|Part 3: Quality and quality assurance|
12. ESOL teacher training
12.1 ESOL students need to develop many language skills including pronunciation, speaking, listening, learning new vocabulary and understanding and using the grammar and syntax. Some may also need to develop their basic literacy and study skills alongside their language development. However many of the assumptions on which basic skills teaching is based are not true of ESOL. Basic skills students often have histories of failure at school and of non-promotion at work, or exclusion from the workforce because of their literacy/numeracy problems. ESOL students, particularly those from refugee groups, may have high level academic and professional skills but these have been acquired using another language. These students may need to orient themselves to the world of work in the UK but fundamentally need only to improve their language skills, and perhaps, update their professional skills. Younger learners will need sympathetic careers advice and counselling, as they may have no idea of the range of job opportunities in a western market economy.
12.2 To reflect these different needs, ESOL teacher training needs to be different from basic skills teacher training. Teachers working with ESOL students need to use a combination of English Language Teaching (ELT) and basic skills teaching and there are often close links with the teaching of EFL and Modern Languages.
12.3 The new FENTO standards in teacher training call for two separate strands of training. The first relates how to teach skills (learning styles, classroom management, syllabus design etc): the teaching standards for all subjects. It will include for all teachers an awareness of basic literacy, numeracy and ESOL issues and a degree of expertise in dealing with them. The second strand relates to specific curriculum knowledge. Qualifications incorporating both strands of training would be available at initial, certificate and diploma levels.
12.4 Most new further and adult education staff will come with the specialised expertise in their subject area (secretarial skills, lip-reading, navigation, car maintenance etc.). However new ESOL teachers will generally require training in specialised language teaching techniques. This would include:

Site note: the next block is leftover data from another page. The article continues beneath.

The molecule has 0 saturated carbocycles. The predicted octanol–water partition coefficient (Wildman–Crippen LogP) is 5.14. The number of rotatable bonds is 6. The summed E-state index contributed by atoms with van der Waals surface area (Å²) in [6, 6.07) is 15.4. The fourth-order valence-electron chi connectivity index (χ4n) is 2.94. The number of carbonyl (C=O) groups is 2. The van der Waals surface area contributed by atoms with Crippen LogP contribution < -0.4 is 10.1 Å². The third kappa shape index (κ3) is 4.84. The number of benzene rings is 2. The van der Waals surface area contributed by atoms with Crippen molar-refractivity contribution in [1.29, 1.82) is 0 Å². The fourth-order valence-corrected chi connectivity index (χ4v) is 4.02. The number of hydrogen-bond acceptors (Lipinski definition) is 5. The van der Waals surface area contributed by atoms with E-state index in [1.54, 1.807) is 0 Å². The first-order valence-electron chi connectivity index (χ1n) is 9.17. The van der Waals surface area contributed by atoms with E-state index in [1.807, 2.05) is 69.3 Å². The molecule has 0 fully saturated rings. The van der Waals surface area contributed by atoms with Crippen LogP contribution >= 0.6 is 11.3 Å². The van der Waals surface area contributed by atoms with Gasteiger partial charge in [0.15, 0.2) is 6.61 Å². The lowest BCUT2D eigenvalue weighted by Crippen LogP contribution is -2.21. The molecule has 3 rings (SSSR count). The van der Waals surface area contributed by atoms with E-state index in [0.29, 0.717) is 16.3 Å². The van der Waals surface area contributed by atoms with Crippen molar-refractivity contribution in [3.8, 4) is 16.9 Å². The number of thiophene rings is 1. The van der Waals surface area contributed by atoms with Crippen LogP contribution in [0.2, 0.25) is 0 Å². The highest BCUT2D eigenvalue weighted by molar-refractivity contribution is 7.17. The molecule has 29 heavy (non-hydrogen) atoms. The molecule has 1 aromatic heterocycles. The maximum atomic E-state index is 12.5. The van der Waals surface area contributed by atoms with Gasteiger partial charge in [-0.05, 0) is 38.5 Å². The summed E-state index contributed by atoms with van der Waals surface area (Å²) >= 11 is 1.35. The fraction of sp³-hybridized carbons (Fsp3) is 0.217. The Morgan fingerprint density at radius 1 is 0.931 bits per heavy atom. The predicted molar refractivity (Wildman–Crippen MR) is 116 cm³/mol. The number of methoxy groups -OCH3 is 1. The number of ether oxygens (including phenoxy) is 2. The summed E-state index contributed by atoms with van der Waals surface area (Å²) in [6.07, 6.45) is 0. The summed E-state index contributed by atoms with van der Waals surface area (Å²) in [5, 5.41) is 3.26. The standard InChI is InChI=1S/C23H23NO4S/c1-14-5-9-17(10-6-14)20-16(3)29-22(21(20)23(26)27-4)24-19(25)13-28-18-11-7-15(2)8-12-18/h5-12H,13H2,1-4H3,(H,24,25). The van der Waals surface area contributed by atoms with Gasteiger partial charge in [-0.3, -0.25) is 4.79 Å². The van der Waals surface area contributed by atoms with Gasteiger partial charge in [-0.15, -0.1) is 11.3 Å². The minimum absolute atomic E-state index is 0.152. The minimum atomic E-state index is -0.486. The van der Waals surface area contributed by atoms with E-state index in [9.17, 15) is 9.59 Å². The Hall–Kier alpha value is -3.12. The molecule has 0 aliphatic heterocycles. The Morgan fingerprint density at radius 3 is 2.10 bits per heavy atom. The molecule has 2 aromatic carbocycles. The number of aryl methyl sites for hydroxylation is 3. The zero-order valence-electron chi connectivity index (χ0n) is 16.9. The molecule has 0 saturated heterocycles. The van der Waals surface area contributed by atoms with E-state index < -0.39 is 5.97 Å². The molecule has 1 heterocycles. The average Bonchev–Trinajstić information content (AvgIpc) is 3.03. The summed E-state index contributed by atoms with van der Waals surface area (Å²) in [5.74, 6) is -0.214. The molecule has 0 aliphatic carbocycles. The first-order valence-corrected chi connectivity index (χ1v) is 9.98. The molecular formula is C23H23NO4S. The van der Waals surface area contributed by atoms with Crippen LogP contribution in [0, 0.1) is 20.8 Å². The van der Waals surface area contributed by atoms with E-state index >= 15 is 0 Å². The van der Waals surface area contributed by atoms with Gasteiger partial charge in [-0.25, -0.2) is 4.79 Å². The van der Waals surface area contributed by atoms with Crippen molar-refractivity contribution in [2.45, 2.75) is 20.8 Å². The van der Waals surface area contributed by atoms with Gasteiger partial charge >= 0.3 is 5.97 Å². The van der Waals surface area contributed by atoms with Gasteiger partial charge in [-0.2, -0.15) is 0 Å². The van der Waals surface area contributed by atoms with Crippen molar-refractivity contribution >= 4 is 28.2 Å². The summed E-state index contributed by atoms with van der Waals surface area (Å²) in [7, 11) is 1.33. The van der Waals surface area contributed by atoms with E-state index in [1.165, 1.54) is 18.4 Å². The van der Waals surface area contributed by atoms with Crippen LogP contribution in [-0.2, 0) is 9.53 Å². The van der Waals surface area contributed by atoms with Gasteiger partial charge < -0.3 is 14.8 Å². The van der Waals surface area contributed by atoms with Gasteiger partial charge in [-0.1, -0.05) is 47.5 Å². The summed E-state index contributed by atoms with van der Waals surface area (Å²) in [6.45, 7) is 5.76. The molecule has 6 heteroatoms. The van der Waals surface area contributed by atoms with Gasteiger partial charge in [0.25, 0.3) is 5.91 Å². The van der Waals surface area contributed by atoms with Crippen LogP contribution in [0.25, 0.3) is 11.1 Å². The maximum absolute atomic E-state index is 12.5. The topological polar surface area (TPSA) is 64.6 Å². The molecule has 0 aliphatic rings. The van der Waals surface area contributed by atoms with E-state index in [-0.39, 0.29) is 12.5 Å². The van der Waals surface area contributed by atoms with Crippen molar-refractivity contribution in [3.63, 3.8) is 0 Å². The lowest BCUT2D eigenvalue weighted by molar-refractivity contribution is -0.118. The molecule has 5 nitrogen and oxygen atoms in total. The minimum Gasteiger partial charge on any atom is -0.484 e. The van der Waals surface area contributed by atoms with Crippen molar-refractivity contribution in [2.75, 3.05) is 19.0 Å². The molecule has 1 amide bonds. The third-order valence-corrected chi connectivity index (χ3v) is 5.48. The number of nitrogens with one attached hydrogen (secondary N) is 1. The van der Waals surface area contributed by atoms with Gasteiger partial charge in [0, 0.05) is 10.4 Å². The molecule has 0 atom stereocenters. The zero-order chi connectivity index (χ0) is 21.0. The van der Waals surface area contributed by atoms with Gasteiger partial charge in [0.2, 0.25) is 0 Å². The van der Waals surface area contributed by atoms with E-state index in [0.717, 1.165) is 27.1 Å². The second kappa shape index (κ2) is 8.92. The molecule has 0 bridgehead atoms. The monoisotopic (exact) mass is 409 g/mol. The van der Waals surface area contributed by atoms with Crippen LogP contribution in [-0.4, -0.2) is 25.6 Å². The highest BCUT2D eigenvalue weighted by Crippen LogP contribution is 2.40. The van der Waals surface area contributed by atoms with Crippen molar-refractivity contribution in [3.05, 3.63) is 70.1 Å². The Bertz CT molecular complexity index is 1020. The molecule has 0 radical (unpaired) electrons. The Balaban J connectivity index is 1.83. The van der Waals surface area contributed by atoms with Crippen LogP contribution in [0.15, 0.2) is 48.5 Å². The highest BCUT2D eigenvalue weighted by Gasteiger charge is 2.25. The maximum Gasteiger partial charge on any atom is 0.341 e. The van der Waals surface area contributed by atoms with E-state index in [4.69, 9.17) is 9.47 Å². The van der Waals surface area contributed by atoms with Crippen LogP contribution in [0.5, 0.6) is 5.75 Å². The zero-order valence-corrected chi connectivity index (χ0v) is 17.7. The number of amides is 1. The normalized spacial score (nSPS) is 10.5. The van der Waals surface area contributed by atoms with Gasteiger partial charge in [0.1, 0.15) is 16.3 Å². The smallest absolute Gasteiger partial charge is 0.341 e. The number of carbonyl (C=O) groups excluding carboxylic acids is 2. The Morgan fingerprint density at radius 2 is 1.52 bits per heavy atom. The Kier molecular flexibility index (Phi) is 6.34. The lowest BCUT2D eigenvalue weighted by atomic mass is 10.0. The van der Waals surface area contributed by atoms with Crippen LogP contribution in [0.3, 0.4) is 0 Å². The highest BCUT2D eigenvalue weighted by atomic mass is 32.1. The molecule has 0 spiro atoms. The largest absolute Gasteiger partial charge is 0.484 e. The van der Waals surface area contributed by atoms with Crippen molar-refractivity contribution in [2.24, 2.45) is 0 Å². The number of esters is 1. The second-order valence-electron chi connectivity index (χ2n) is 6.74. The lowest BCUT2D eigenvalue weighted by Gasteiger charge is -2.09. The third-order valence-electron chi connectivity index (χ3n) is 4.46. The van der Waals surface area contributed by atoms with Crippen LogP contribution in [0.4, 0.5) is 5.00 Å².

12.5 There is a very well-developed teaching methodology relevant to this area which includes teaching all four language skills (listening, speaking, reading and writing) and draws upon specifically developed ESOL materials. This teaching methodology also encompasses those ESOL teachers may need to develop higher level skills in the theory of language to cope with the wide academic range of ESOL learners.
12.6 Current ESOL teachers will need immediate training on the new standards and curriculum and, in the longer term, a programme of in service training to ensure that they have the skills they need and are familiar with the latest good practice in teaching. This training should draw on the experience of ESOL teaching practice in other countries and relevant lessons learnt from the teaching of EAL in schools.
12.7 In addition, there is a need to train teachers in language support techniques, including the analysis of subject-based language requirements and team-teaching strategies.
12.8 The view of this group is that there must be a clear career pathway, with a specialist curriculum for training in teaching ESOL, developed in parallel with the work FENTO are undertaking for new entrants to basic skills and special learning difficulties and disabilities teaching and in collaboration with ESOL and ELT specialists. It needs to include training for both discrete ESOL classes and for language support in academic and vocational areas. This would be in addition to the 'generic' teaching standards for FE being developed by FENTO. Discussion of all these issues should be initiated by FENTO and include the other relevant training organisations, particularly PAULO, the National Training Organisation which is responsible for those who work in community based education and training organisations, and ENTO for trainers in the workplace
12.9 This should offer a career progression route for new entrants to the profession including:
Where training is located in University Education Departments, it will need to draw on expertise within the profession in FE and AE.
12.10 In addition, the links between diploma level course and masters courses should be explored, so that Accreditation of Prior Experience and Learning (APEL) can be given on masters courses for relevant previous achievement.